With the diversity in community colleges also comes the frequent need for students to be brought up to speed for college-level courses. “Because of our open-door policy, we probably get a larger percentage of students who try to take introductory chemistry before they’re ready,” Matthews says, “but the ones who do meet the prerequisites for the course are usually just as bright and talented as students at a four-year school. Most of our students transfer to one of our area universities, and many times the only reason they didn’t start there as a freshman is cost.”

Stephen E. Hedrick, a visiting instructor in chemistry at New River Community & Technical College, in Beckley, W.Va., gets “every kind of student, but I mostly get people scared of chemistry,” he says. “Their secondary school education is lacking.” He believes that many of his students are intelligent but stopped learning with confidence sometime after elementary school. “They got through and graduated, but they are not confident and are totally afraid to make mistakes,” he says.

Most of Hedrick’s chemistry students aim for careers in medicine—usually nursing. “They are trying to stay on a fast path,” Hedrick says, which means graduating from the program, taking the national board exams, and going to work without a bachelor’s degree. “They and their families are ready to sacrifice a lot to get it done.”

Aspiring nurse anesthetist Stephanie Barnett is aiming for a bachelor’s degree but otherwise fits that description. A sophomore at PCC, she is a 31-year-old mother of two and has also attended Chemeketa Community College, in Salem, Ore. So far, her husband’s income has been paying for school, but she hopes to receive federal aid for low-income students in the form of a Pell Grant.

Although they are hoping the President’s funding for community colleges becomes reality, the community college chemistry professors C&EN contacted are not just sitting back and waiting. Some are applying for federal grants, something that community college faculty haven’t traditionally done. “Enrollment is up, so that increases the costs of supplying lab materials,” Clevenger says. “It is a challenge to maintain up-to-date instrumentation for student use. I realize that to keep my laboratories current, I need to actively seek grant funding and write quality proposals.”

Community college chemistry professor David R. Brown has been successful at securing funding for his school, Southwestern College, in Chula Vista, Calif. He received a grant several years ago from the National Science Foundation to purchase some “very nice analytical chemical instrumentation,” including an FTIR spectrophotometer, a GC/MS system, an NMR spectrometer, a UV-Vis spectrophotometer, and an HPLC system.

“This grant truly revolutionized the capability with which we are able to teach chemistry and undertake research and independent study projects with our students,” Brown says. He also received NSF funds to establish a new degree program in chemical technology at Southwestern. He is now helping his chemistry colleagues at the two-year college write grants that get funded.

With coprincipal investigators Jennifer Lewis from the University of South Florida, Melanie Cooper from Clemson University, and Iraj B. Nejad from Mount San Antonio College, Brown just finished running an NSF-supported one-and-a-half-day workshop on proposal preparation. They are currently following this up with mentoring to guide the 15 participants in preparing Course, Curriculum & Laboratory Improvement proposals to be submitted to NSF in the 2010 award competition. “The overarching goal is to increase the number of quality proposals NSF receives from two-year college chemists,” Brown says. “In recent years, that number has been very low.”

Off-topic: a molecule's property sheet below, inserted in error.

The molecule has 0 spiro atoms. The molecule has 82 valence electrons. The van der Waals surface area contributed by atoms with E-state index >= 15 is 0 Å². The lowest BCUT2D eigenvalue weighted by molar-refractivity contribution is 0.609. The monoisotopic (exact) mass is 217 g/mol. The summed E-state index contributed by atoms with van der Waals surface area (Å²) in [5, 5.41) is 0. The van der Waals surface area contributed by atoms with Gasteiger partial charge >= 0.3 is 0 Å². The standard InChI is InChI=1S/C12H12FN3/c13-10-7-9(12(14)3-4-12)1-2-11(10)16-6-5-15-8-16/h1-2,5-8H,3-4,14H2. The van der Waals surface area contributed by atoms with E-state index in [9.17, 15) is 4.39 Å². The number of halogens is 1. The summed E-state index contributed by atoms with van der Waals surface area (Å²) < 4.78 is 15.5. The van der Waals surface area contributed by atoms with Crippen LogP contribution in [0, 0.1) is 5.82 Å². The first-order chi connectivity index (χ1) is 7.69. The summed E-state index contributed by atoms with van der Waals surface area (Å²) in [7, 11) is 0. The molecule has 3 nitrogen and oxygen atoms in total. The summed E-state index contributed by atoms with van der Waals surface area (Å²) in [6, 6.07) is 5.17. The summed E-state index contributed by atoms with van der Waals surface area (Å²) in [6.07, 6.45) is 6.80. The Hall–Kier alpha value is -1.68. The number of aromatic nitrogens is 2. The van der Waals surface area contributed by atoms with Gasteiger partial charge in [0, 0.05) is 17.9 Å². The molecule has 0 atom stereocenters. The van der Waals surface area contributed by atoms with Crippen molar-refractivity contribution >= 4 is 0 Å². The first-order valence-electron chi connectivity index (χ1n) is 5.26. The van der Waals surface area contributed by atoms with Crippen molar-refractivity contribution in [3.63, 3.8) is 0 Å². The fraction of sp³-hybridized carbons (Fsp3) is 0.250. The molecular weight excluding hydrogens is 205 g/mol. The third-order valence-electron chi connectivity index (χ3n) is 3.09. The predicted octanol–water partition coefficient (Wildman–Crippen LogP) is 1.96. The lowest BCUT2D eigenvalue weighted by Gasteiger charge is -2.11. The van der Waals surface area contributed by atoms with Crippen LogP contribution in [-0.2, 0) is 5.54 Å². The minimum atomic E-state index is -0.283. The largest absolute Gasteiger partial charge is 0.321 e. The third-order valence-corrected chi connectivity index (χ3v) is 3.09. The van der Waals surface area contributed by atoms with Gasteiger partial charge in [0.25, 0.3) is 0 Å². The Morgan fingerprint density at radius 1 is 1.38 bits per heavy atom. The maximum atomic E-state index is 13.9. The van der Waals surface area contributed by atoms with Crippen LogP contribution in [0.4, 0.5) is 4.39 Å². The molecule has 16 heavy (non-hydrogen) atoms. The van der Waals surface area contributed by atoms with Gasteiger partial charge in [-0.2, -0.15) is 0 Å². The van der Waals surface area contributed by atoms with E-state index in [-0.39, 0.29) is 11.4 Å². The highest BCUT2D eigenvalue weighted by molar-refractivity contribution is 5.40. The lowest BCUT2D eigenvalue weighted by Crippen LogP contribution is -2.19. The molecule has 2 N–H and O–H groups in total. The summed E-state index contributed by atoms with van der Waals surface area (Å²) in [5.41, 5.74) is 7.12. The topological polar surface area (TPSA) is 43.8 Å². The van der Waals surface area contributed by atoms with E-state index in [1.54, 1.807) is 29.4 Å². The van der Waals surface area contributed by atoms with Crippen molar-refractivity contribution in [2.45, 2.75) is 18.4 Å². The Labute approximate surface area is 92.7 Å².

And the time is right to learn how to successfully chase the federal dime. The bulk of the funding called for in President Obama’s proposed American Graduation Initiative will flow to colleges in the form of competitive grants, so those with grant-writing skills will have an advantage over those who don’t.

According to the College of Southern Nevada’s Gaglione, some funding for two-year college chemistry education should come from professional societies like the American Chemical Society. The society currently provides funding through its ACS Scholars Program, which grants scholarships to underrepresented minority students (African American, Hispanic/Latino, and American Indian students) majoring in the chemical sciences. These awards, Gaglione believes, should remain “a key source of funds for two-year-college chemistry students.”

“The ACS Scholars Program has an exceptionally high success rate in assisting underrepresented minorities in achieving degrees in the chemical sciences from the A.S. to the Ph.D.,” Gaglione says. “Since the community colleges enroll a large percentage of underrepresented minorities throughout the nation, many of these awards will be available for those students who qualify academically.”

Obama’s repeated emphasis on community colleges and selection of Martha J. Kanter, former chancellor of the Foothill-De Anza Community College District, in California, as undersecretary of education, is gratifying to chemistry professors contacted by C&EN. They are hoping that this emphasis may be a turning point for these workhorse institutions, leading them to greater respect in the academic community and funding commensurate with the difficult job they do.


Chemical & Engineering News
ISSN 0009-2347
Copyright © 2011 American Chemical Society